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Aristocrat Technologies Australia Pty Limited (ATA) appealed to the Federal Court from an Australian Patent Office decision that four of its innovation patents (the Patents) for electronic gaming machines (EGMs) should be revoked to failing to define patentable subject matter. The Federal Court allowed the appeal, finding that the EGMs were patentable subject matter.
EGMs, also called “slot machines”, are a combination of hardware and software components. The hardware includes cabinets with video display screens, a “slot” or other vending device to receive money or other forms of credit, and various internal electronics, including an internal computer to operate software to operate the EGM. The internal computer, commonly called a “game controller”, runs software to visually display reels with symbols on the screen and simulate movement of the reels, in order to play a game based on the displayed symbols. Typically, a person makes a wager or monetary bet via the vending device to play the game on the EGM. In this case, the novel and innovative features of the Patents lay in the aspects of the game played on the EGM, as controlled by the computer, and not in any aspect of the hardware (which was essentially generic for EGMs).
ATA had filed the Patents and requested examination of each one before the Australian Patent Office. The Patents each defined in their respective independent claims an EGM comprising various hardware components and the steps performed by the game controller to execute the game. During examination, the Patents were each objected to for failing to define patentable subject matter (known as “manner of manufacture” under the Australian Patents Act 1990 (Cth)). The basis of the objection was that the substance of the invention was in the rules or procedure for playing the game, and so was a mere scheme that was unpatentable. ATA requested a hearing before a Delegate of the Commissioner of Patents to decide the issue. The Delegate agreed with the examiner and held that the Patents did not define patentable subject matter, finding that the hardware components of the claimed EGM did not add anything of substance to the “inventive concept”, being the game. ATA appealed the Delegate’s decision regarding each of the Patents to the Federal Court.
In the Federal Court appeal, Burley J reviewed the authorities on patentable subject matter and found that in determining whether a patent defined patentable subject matter, there was a two-step test. The first step was to consider whether the invention related to a mere scheme or business method. If so, the second step was to consider whether the invention is in the computerisation of the scheme or business method.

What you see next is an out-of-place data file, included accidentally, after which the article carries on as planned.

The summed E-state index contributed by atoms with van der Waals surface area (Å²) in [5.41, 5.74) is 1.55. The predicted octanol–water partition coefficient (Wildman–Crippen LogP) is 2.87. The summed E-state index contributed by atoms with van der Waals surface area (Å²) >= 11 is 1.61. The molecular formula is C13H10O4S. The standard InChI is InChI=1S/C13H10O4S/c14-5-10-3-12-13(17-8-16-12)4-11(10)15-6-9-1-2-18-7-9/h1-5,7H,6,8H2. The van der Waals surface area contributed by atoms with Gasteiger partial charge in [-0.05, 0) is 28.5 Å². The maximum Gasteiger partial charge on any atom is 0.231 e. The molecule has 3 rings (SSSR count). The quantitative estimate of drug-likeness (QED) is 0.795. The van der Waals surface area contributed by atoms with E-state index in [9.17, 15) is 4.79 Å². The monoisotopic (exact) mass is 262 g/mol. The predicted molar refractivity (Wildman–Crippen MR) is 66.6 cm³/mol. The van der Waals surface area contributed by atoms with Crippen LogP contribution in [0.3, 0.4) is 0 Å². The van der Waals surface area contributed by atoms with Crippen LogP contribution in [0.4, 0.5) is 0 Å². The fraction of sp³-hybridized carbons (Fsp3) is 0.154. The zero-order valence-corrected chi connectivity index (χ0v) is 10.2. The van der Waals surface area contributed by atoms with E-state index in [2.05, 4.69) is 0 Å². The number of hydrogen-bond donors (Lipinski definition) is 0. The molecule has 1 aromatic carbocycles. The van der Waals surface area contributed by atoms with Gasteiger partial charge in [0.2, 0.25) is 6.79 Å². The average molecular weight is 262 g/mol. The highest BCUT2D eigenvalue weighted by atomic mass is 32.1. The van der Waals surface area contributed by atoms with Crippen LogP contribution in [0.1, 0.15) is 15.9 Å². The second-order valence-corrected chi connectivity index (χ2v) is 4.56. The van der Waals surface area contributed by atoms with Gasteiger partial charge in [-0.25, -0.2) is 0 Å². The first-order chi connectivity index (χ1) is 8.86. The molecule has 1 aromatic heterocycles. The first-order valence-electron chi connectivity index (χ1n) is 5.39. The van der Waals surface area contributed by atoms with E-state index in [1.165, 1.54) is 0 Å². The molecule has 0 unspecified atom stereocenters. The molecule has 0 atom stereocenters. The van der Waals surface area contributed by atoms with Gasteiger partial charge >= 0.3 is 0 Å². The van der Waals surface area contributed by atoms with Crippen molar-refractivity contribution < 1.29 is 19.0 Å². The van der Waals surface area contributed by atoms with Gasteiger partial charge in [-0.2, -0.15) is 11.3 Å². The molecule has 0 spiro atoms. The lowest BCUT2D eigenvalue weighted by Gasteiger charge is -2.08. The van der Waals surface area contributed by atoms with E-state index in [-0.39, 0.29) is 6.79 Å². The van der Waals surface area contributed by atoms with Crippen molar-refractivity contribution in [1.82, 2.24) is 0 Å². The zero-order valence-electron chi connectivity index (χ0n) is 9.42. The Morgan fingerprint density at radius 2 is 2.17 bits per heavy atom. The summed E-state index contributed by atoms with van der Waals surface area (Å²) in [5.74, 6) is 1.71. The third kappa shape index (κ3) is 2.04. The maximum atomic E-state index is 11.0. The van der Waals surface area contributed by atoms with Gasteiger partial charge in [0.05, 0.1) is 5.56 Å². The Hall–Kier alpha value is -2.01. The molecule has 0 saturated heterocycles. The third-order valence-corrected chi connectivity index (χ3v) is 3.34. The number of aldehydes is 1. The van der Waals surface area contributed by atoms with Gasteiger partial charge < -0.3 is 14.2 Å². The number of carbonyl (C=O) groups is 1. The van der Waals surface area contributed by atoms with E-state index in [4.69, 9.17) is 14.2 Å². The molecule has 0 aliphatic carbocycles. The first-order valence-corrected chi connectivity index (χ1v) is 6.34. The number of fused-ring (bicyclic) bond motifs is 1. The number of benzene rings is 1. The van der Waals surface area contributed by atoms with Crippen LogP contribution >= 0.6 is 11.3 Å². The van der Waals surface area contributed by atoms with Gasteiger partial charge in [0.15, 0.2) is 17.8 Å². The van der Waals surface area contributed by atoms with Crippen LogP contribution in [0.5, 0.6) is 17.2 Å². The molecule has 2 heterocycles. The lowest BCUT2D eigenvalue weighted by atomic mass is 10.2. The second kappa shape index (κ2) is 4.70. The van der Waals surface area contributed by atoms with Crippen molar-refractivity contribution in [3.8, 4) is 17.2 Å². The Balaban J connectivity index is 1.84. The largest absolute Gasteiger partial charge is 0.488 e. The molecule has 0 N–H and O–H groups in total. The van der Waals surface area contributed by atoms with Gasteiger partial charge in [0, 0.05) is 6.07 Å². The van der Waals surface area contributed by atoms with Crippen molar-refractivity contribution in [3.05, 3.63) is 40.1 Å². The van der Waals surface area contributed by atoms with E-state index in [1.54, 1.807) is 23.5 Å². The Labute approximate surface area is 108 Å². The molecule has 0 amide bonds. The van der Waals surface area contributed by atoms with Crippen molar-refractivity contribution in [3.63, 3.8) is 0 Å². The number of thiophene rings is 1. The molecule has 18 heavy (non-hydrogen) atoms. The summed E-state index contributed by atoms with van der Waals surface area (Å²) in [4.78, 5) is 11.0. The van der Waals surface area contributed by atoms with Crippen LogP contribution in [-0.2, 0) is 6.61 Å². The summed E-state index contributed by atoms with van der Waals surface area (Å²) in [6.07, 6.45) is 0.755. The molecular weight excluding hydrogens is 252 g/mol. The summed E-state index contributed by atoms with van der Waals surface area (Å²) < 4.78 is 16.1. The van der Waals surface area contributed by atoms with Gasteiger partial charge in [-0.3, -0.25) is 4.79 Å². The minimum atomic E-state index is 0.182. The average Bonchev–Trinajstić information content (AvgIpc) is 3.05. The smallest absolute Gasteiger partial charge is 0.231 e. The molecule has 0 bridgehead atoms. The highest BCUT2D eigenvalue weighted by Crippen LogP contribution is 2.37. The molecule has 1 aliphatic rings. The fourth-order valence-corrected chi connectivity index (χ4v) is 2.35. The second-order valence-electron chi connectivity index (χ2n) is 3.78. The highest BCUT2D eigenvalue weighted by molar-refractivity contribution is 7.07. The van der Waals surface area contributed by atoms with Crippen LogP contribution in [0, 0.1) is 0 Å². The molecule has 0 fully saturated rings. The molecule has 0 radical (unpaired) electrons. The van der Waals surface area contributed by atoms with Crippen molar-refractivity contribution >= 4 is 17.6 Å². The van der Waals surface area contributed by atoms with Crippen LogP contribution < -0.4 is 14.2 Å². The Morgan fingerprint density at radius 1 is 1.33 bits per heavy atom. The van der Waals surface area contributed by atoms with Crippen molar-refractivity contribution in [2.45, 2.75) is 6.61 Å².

In deciding the issue, Burley J followed the recent Full Federal Court decision in Commissioner of Patents v Rokt Pte Ltd  FCAFC 86, where it was held that expert evidence on patentable subject matter was of limited use. As such, the extensive expert evidence filed by both parties during trial before the Rokt decision issued was mostly ignored. However, Burley J did rely on expert evidence as to the highly regulated nature of EGMs in Australia as an indication that EGMs must have a particular construction and are built for a specific (and limited) purpose.
Are inventions relating to EGMs a mere scheme?
In applying the two-step approach, Burley J found that the invention claimed by each of the Patents was not simply a mere scheme or business method. Rather, Burley J construed each of the claimed inventions as a “mechanism of a particular construction, the operation of which involves a combination of physical parts and software to produce a particular outcome in the form of an EGM that functions in a particular way”. As the initial question was answered in favour of patentability (ie, not a mere scheme), it was not necessary to answer the second question (ie, whether the invention lay in the computerisation).
In support of his finding, Burley J pointed out specific hardware components of an EGM, including the display for displaying the virtual reels, credit input mechanism (vending device), game play mechanism (buttons) and the game controller that are characteristic of EGMs. Also, due to the highly regulated environment in Australia in which EGMs can be operated, these factors demonstrated that the invention is a machine specifically designed to provide a specific gaming function. Accordingly, the combination of the physical hardware components and the virtual software components (being the virtual reels and displayed symbols) produced the “invention”. Thus, the invention had a specific character and a single purpose – to enable a person to play a game.